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Road Trauma

Know_Road Trauma

Definition of Road Trauma

The term “road trauma” is used to describe both the physical and mental injuries resulting from an event involving a transport crash, to those involved both directly and indirectly.1

Those “indirectly” involved include friends and family of victims and people who have caused a crash, those first on the scene and emergency workers.1

Impact of Road Trauma on Western Australia

Who does it impact?

In Western Australia between 2007 and 2011, there were 1,059 deaths due to road trauma.1

It is estimated that there is an average of 13 people affected by every road death.1

In Western Australia between 2008 and 2012 there were:

  • 30,780 hospitalisations due to road trauma.1
  • 71% of hospitalisations for road trauma were males.3
  • people aged 25 – 44 had the highest incidence of road trauma.3

In Western Australia Aboriginal People make up 3.8% of the population, however between 2008 and 2012 7% of road trauma hospitalisations were Aboriginal People.

When does it occur?

In Western Australia between 2008 and 2012, hospitalisations were greater during the months of October (9.2%), December (8.9%) and November (8.8%).

Where does it occur?

In Western Australia between 2008 and 2012, the regions with the top three age-standardised rates for hospitalisations for road trauma, were the Kimberley (536.0), Wheatbelt (510.4) and the Pilbara (441.4).4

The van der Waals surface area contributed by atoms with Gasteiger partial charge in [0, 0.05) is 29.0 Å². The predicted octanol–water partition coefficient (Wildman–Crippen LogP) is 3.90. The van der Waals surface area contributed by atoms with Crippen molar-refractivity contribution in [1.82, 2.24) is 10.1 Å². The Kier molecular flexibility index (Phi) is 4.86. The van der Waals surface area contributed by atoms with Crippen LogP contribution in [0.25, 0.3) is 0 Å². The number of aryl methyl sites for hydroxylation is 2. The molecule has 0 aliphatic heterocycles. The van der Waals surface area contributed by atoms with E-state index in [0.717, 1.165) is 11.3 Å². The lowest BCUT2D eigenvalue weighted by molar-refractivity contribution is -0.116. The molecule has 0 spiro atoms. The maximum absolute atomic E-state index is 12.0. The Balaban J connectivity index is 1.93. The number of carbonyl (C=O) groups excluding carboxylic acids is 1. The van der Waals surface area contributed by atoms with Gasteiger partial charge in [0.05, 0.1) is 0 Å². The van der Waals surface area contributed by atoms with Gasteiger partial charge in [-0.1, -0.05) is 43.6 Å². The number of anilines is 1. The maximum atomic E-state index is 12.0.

The age-standardised hospitalisation rates are standardised with the Australian 2001 population and expressed per 100,000 person years.

Impact on health system

In Western Australia in 2012, there were 6,364 hospitalisations for road trauma, consuming an estimated 21,576 bed days at an approximate cost of $50,285,935.1

Determinants of Road Trauma (Risk / Protective Factors)

Social Determinants

Income and socioeconomic status
Residents in lower socioeconomic areas experience much higher rates of death and hospitalisation due to road trauma. It has been suggested that this is due to more exposure to risky driving environments and behaviours.5

Environmental, Community and Organisational Determinants

Road design
Many factors that make up road design affect how safe that road is for drivers, cyclists and pedestrians. Aspects that increase safety include:

  • Presence of roundabouts instead of right-hand turns
  • Sealed roads, particularly in rural areas
  • Barriers to separate traffic
  • Speed limits.6

Behavioural and Individual Determinants

Drink driving
Drink driving, that is with blood alcohol content (BAC) level of over 0.05gm% results in significant impairment of driving skills and is therefore the legal limit for all fully licensed drivers.6

Drug driving
Similar to drink driving, there are numerous drugs other than alcohol that can impair a person’s ability to drive and increase their risk of crashing.7

Speeding
Speeding is the most common problematic behaviour of drivers. The risk of crashing and the severity of injury increase with higher speeds of travel and is therefore a serious risk.6

Seatbelts and child restraint use
Seatbelts and child restraints prevent people from moving too far in the event of a crash and therefore dramatically reduce the likelihood of injury.6

Driver fatigue
Driver fatigue is known to be an important determinant of road crashes.6

Age
Young drivers (aged 17 to 24) are known to have a greater risk of crashing even with lower BAC levels due to the combination of their lack of driving experience, as well as alcohol consumed.6

Distractions